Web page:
Referring now to FIG. 3, the earpiece 13 can be attached to acoustic tubing 32, such as via a barbed fitting 31. A strap 33 can be used to secure acoustic tubing 32 to a wearer's clothing, such as via a clip 34. A speaker 35 converts electrical signals received via electrical cable 37 from a two-way radio 41 into sound that is transmitted to the eardrum via acoustic tubing 32 and via bore 21 (see FIGS. 2A-2C) of the earpiece 13. A plug 38 can be used to connect electrical cable 37 to two-way radio 41.

According to various embodiments, an earpiece assembly can have a flanged extension that is suitable for use as hearing protection, is suitable for facilitating listening to a two-way radio or the like, or is suitable for providing a combination of hearing protection and such listening. One or more embodiments can comprise a solid extension so as to substantially attenuate ambient sound. Alternatively, one or more embodiments can comprise a hollow or partially hollow extension to allow at least some ambient sound or sound from a radio to pass therethrough.

According to one embodiment, an earpiece is held in place by anatomical structures of the ear and the earpiece holds the extension in place within the ear canal 509. That is, the earpiece prevents the extension from loosening or falling out of the ear canal 509. According to one embodiment, the earpiece positions a sound port at the distal end of the extension near the eardrum so that the volume of a two-way radio can be reduced. That is, the earpiece determines how far into the ear the extension extends.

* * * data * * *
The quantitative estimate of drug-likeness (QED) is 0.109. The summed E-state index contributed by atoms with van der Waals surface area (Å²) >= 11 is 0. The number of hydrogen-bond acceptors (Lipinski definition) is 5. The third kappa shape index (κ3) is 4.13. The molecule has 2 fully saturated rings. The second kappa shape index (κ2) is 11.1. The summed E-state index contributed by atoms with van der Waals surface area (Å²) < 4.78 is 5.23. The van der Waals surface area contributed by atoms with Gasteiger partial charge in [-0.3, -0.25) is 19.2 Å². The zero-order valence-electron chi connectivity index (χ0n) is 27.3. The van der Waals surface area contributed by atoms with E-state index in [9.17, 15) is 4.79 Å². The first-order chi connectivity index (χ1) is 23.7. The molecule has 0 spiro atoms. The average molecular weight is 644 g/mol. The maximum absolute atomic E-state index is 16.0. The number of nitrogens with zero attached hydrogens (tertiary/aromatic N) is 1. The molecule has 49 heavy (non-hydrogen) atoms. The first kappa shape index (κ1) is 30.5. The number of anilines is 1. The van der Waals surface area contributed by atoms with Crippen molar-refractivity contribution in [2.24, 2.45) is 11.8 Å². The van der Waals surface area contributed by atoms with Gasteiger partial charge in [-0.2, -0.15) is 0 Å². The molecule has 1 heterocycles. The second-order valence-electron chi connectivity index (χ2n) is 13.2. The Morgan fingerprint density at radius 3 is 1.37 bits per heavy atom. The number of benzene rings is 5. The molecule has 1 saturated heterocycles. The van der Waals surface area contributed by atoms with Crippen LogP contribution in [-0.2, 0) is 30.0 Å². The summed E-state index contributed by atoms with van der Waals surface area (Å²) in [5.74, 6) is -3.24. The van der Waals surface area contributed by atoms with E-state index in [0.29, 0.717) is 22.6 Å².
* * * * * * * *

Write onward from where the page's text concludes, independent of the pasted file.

Various combinations of sound attenuation and sound transmission may be provided. For example, a hollow or partially hollow extension may be configured so as to substantially attenuate some ambient sound (such as potentially harmful loud noise), while allowing some ambient sound (such as voices) to be heard. Optionally, the extension can comprise one or more openings that allow a substantial portion of ambient sound to be heard, while also allowing radio communications to be heard. Optionally, a filter may be used to selectively allow sounds to be heard.

Referring now to FIGS. 4, 5, 9, and 10, one exemplary embodiment comprises an earpiece 111 to which an extension 112 (also referred to as an insert and an ear insert) is attached. Earpiece 111 is configured to be disposed in the concha of the outer ear. Extension 112 is configured to be disposed within the ear canal 509.

In one embodiment, earpiece 111 can have a generally D shaped configuration. Earpiece 111 can comprise a generally arcuate rib 113 that has upper and lower ends. Generally arcuate rib 113 can be attached to a generally vertical rib 114 at the upper and lower ends of generally arcuate rib 113. An upper lobe 116 can be formed proximate where generally arcuate rib 113 and generally vertical rib 114 join at the top of earpiece 111. A smooth curve 117 can be formed proximate where generally arcuate rib 113 and generally vertical rib 114 join at the bottom of earpiece 111, or if necessary a lower lobe could be formed to engage the tragus 505 and antitragus 504.